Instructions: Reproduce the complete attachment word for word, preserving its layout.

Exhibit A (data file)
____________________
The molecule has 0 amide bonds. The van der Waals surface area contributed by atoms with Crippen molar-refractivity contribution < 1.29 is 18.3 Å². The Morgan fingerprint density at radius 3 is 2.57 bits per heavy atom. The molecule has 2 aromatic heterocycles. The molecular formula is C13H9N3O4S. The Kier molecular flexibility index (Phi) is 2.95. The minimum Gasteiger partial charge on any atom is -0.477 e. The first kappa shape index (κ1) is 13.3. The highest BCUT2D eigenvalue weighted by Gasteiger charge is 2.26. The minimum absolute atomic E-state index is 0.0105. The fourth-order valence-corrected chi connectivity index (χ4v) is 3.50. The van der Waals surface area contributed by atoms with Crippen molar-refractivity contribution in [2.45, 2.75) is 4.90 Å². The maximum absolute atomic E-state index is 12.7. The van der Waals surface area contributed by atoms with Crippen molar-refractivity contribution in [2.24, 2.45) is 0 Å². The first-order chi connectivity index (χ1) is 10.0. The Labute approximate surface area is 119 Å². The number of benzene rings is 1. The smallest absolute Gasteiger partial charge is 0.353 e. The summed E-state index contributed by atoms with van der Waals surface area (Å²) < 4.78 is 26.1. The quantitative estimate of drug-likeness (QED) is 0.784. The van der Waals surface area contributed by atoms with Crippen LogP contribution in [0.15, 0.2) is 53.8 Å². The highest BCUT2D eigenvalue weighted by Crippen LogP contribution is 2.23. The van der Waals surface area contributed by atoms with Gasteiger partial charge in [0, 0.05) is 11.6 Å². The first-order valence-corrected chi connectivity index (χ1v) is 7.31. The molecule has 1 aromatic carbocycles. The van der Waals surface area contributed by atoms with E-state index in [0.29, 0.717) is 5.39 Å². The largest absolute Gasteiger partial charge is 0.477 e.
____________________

The molecule has 0 amide bonds. The van der Waals surface area contributed by atoms with Crippen molar-refractivity contribution < 1.29 is 18.3 Å². The Morgan fingerprint density at radius 3 is 2.57 bits per heavy atom. The molecule has 2 aromatic heterocycles. The molecular formula is C13H9N3O4S. The Kier molecular flexibility index (Phi) is 2.95. The minimum Gasteiger partial charge on any atom is -0.477 e. The first kappa shape index (κ1) is 13.3. The highest BCUT2D eigenvalue weighted by Gasteiger charge is 2.26. The minimum absolute atomic E-state index is 0.0105. The fourth-order valence-corrected chi connectivity index (χ4v) is 3.50. The van der Waals surface area contributed by atoms with Crippen molar-refractivity contribution in [2.45, 2.75) is 4.90 Å². The maximum absolute atomic E-state index is 12.7. The van der Waals surface area contributed by atoms with Crippen molar-refractivity contribution in [2.24, 2.45) is 0 Å². The first-order chi connectivity index (χ1) is 10.0. The Labute approximate surface area is 119 Å². The number of benzene rings is 1. The smallest absolute Gasteiger partial charge is 0.353 e. The summed E-state index contributed by atoms with van der Waals surface area (Å²) < 4.78 is 26.1. The quantitative estimate of drug-likeness (QED) is 0.784. The van der Waals surface area contributed by atoms with Crippen LogP contribution in [0.15, 0.2) is 53.8 Å². The highest BCUT2D eigenvalue weighted by Crippen LogP contribution is 2.23. The van der Waals surface area contributed by atoms with Gasteiger partial charge in [0, 0.05) is 11.6 Å². The first-order valence-corrected chi connectivity index (χ1v) is 7.31. The molecule has 1 aromatic carbocycles. The van der Waals surface area contributed by atoms with E-state index in [0.29, 0.717) is 5.39 Å². The largest absolute Gasteiger partial charge is 0.477 e.